Saturdays are for the boys, Sundays are for Jesus

Looking into the demographics of non and church-going millennials

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Saturdays are for the boys, Sundays are for Jesus

The bare view of an empty church altar and the pews prior to a service.

The bare view of an empty church altar and the pews prior to a service.

The bare view of an empty church altar and the pews prior to a service.

The bare view of an empty church altar and the pews prior to a service.

Sam Romutis, Sports Editor

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According to BBC news, Christianity is the largest religion in the world with over 2 billion followers. 56 percent of millennials are Catholic. Around 70 percent of them believe in God and acknowledge his existence, but less than 30 percent attend church every week and this number is dropping. With the millions of followers practicing this religion, why is this the case?

Of course, the church has been under fire recently because of the reports of sexual abuse within the church. Could these allegations be playing a part in the number of churchgoers dropping? Are millennials afraid of going to church and becoming a victim?

Fear might be a reason for some, but some studies suggest that people want changes within the church. Some people disagree with the way the Catholic Church teaches things such as homosexuality, abortion, divorce, etcetera. Some people may just find church Mass to be uninviting or boring.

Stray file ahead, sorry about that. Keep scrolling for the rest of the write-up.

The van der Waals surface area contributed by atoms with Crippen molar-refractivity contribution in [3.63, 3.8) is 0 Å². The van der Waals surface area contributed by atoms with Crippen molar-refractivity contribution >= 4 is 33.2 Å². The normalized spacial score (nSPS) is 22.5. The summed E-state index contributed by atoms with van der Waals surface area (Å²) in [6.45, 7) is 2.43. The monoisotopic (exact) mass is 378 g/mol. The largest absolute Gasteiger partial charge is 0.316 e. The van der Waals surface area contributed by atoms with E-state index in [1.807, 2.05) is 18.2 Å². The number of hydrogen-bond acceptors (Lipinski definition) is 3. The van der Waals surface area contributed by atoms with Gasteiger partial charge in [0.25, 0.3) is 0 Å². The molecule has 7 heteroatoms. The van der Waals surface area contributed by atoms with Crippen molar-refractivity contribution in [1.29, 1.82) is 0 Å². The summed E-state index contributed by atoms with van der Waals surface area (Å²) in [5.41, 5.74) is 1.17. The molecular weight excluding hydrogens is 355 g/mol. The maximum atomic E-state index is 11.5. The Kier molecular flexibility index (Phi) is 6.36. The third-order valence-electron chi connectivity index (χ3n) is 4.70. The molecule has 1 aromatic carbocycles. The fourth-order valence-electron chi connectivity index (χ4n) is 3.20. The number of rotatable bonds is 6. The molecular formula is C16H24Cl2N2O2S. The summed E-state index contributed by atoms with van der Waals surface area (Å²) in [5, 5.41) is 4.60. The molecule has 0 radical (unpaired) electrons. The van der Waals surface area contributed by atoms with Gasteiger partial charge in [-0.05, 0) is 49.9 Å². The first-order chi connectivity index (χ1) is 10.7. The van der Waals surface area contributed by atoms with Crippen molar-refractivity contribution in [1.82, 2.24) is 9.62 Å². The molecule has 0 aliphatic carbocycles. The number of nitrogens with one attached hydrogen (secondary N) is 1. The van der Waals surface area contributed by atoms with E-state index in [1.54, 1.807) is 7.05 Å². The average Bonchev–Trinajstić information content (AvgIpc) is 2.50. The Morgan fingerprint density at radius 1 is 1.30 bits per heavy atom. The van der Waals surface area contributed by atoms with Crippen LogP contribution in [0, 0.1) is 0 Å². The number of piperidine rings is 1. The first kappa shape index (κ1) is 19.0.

In today’s society, people are always finding something to do, whether it is working, playing sports, hanging out with friends or just playing on their phones. To take only a single hour out of one’s week might be a nuisance to some, because of all the distractions that exist today.

Phil Henry is a minister who posts online “power messages” on his website philhenrypowergospel.org. One of his messages was a story of a young college student from Pittsburgh who put sports, parties and education before Jesus. He met a woman and they fell in love. He was offered a job in Boston after college, which he accepted. A few days before he left, his girlfriend was struck by a drunk driver and killed.

He did not blame God for this horrific event, like many people would. Instead, he leaned on scriptural promises and the teachings of Jesus, who became the main focus of his life. But, should millennials, or people in general, only turn to religion after a horrific event changes the course of their life?

Henry suggests that people might be afraid of going to church and hearing about the graphic warnings about Hell. If people don’t go to church or don’t believe, then, to them, it simply doesn’t exist.

From research and studying books around the Catholic community, Henry has several theories as to why people might be afraid of church.

“Hell was not the invention of a loving God, but rather was introduced and proliferated by men,” Henry said.

He explained the definition of “universal salvation,” as: “The belief that God would, one day, save and reconcile all people through Christ.”

In the end, he says: “True Christianity is not people reaching up, but God reaching down.”

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